Investments in cargo handling paying dividends
2016, February 1: The most significant development in port St. Maarten in 2015 was the acquisition and commissioning of a new port crane – the largest mobile crane in the northeastern Caribbean. The Terex Gottwald Model 6 mobile harbour crane arrived at the Dr. A.C. Wathey cruise and cargo facility at the end of August, and the commissioning process was completed on October 15th.
The purchase was financed by RBC (Royal Bank of Canada). The 14-year-old HMK 260E Gottwald (referred to as Crane 1), which the Model 6 replaced, was sold to a group in Mexico by broker Pacific Handling Systems Inc.
The new crane and the additional Bromma spreaders will bolster Port St. Maarten’s 24/7 operations, allowing continued expansion of cargo-related activities. With a reach of 51 metres and load capacity of 125 tons, the new crane will provide the capability needed to achieve growth targets. The cargo section at Port St. Maarten provides a large part of its revenues and the port’s CEO, Mark Mingo, indicated that the emphasis for 2016 will be on efficiency in port operations.
“More focus will be placed on operational excellence and finding the right balance between operational costs and revenues,” Mr. Mingo stated. “In 2016 Port St. Maarten will be placing more focus on the transshipment segment and closing strategic agreements with the cargo principals. More investments will be made to enhance the transshipment segment and improve vessel turnaround time.”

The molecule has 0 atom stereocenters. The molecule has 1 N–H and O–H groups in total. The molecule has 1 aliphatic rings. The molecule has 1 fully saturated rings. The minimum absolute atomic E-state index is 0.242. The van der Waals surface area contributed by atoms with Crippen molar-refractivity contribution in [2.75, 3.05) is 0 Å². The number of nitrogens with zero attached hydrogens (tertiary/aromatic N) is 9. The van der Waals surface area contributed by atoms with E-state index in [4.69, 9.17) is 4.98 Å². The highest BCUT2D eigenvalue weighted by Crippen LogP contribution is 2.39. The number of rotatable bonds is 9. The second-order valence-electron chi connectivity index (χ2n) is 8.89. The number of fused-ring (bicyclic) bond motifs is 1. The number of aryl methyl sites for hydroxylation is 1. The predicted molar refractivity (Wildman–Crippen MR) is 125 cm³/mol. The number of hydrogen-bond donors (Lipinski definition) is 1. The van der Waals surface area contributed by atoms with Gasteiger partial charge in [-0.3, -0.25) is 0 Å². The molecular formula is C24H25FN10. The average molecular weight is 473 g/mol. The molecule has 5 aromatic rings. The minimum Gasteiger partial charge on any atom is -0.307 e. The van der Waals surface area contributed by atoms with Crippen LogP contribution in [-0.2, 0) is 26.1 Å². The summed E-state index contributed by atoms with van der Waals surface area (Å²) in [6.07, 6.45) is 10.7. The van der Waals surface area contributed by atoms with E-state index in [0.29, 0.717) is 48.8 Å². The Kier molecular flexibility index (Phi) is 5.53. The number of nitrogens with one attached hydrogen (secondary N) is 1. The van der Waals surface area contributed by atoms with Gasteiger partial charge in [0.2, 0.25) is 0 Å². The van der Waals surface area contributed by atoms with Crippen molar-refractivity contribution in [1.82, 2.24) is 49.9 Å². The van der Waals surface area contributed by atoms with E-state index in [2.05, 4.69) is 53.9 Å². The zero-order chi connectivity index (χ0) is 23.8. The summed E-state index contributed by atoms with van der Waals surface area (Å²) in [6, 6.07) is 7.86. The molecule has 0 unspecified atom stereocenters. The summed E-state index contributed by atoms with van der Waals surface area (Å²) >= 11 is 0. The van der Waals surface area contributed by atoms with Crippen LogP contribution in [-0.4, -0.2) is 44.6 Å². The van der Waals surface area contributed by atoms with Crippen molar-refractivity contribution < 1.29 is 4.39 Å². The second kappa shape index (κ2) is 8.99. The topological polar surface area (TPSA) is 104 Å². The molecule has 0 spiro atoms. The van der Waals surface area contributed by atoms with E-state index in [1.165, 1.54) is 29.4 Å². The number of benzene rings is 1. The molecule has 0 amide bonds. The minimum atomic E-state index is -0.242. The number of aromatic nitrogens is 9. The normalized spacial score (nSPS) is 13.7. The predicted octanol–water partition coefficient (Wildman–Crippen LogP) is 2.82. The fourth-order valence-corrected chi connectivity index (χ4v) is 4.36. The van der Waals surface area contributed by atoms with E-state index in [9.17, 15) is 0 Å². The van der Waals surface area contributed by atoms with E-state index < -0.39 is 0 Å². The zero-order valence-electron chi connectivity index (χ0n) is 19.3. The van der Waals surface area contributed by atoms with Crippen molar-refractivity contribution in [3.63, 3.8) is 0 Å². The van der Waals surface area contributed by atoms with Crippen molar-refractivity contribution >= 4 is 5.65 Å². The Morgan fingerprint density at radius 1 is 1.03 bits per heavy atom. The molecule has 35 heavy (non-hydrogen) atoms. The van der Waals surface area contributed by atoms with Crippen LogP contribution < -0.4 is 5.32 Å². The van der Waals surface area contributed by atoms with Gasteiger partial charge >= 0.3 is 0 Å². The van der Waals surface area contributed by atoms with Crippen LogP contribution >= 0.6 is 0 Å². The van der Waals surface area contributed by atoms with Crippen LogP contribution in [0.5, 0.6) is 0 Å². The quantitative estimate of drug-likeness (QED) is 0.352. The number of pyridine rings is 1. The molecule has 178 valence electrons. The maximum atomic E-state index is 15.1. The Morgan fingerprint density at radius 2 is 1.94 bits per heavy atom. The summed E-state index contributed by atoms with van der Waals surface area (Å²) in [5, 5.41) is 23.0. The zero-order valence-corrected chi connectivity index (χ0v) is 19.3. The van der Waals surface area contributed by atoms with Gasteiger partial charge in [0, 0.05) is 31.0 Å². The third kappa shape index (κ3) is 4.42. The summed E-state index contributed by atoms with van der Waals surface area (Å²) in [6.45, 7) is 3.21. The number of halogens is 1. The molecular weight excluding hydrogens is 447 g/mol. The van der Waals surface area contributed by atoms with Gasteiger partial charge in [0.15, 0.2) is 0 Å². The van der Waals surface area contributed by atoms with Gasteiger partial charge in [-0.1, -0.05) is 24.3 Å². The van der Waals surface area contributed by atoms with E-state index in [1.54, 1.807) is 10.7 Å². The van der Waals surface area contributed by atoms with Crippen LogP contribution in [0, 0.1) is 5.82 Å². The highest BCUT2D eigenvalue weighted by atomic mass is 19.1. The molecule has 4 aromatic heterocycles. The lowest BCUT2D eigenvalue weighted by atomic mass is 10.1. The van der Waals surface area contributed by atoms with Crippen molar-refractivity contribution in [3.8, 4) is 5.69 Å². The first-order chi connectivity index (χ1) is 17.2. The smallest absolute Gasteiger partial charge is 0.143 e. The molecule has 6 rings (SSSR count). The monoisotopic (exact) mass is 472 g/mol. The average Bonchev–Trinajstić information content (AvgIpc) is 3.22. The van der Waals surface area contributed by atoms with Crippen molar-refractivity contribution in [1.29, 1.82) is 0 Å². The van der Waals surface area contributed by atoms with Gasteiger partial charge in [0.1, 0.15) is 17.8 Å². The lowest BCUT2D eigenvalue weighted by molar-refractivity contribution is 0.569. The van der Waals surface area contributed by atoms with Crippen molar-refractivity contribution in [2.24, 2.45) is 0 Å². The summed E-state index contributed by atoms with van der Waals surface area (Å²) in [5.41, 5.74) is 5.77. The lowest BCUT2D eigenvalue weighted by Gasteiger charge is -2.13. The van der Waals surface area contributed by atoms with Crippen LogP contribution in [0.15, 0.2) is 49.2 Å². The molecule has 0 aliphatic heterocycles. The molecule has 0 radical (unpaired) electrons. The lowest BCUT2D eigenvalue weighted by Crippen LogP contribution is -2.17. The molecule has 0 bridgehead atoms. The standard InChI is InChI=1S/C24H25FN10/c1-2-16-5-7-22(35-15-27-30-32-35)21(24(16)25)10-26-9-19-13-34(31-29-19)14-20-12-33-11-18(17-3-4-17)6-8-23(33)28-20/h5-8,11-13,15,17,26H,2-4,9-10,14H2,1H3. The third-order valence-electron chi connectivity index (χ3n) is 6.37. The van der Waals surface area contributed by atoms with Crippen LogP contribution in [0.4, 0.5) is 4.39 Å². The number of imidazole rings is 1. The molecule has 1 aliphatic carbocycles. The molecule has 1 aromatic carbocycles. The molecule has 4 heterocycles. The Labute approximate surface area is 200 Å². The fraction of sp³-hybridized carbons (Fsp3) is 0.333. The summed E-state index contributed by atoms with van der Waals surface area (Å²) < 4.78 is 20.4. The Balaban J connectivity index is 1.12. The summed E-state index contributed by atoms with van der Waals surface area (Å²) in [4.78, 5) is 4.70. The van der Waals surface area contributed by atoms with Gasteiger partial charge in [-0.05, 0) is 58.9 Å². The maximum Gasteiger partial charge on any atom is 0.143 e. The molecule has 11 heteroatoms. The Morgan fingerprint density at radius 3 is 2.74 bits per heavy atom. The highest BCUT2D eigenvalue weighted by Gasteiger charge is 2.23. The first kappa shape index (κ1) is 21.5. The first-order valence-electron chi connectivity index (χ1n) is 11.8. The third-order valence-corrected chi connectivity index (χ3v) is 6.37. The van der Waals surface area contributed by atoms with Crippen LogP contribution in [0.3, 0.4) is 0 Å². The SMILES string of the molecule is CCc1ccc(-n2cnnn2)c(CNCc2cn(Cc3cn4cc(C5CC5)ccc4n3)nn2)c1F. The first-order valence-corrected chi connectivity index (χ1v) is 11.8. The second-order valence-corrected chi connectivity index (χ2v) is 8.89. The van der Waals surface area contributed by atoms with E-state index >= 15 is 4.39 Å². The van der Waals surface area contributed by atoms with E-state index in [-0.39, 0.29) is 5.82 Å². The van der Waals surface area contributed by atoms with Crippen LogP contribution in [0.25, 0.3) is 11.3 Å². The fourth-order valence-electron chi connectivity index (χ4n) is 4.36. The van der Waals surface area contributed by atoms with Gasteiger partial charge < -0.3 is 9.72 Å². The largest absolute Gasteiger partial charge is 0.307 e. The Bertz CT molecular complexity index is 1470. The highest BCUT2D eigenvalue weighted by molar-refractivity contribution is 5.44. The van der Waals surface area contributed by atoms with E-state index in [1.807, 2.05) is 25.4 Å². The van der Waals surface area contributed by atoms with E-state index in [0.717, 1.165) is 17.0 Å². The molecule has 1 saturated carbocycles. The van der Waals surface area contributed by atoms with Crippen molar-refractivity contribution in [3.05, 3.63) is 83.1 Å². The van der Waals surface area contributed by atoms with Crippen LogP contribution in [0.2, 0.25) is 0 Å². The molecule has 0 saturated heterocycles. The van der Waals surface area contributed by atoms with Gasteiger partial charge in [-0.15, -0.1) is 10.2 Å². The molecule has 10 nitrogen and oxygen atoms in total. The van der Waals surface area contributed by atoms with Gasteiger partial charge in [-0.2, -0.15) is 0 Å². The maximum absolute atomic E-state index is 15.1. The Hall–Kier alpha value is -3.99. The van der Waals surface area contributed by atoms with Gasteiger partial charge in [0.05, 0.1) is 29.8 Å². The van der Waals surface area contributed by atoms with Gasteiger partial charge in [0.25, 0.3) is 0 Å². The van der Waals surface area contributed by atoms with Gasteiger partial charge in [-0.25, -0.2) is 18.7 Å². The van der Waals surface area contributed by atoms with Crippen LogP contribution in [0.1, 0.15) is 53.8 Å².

If efficiency and cost savings are the priorities, then the new crane will certainly facilitate the process. The Terex Gottwald Model 6 is a high-performance unit. It can work ships up to post-Panamax and Capesize Bulker class and is equipped with the technical and ergonomic features required to improve productivity. Port St. Maarten crane staff is already trained in using the new crane.
In recent years, Port St. Maarten has made significant investments in the cargo side of its business. Infrastructure development, dredging, equipment upgrading and staff training have been its focus. It now has six nationals certified as operators and supervisors. These investments have produced steady growth in container business making the port a regional sub-hub for the north-eastern Caribbean.
The port had an increase in cargo vessel calls of 7%, (from 1,120 in 2014 to 1,198 in 2015); while container throughput increased by over 15%, (from 82,648 teu in 2014 to 95,190 teu). Port St. Maarten serves Anguilla, Montserrat, St. Kitts and Nevis, and Antigua and Barbuda. The port is also in the process of developing what has been described as “a special relationship” with Saba and St. Eustatius to include port handling, operations, economic development and sustainability. Both those Dutch islands presently receive cargo shipments and port services from St. Maarten.
At the start of 2016, the port of St. Maarten was already reporting higher levels of productivity.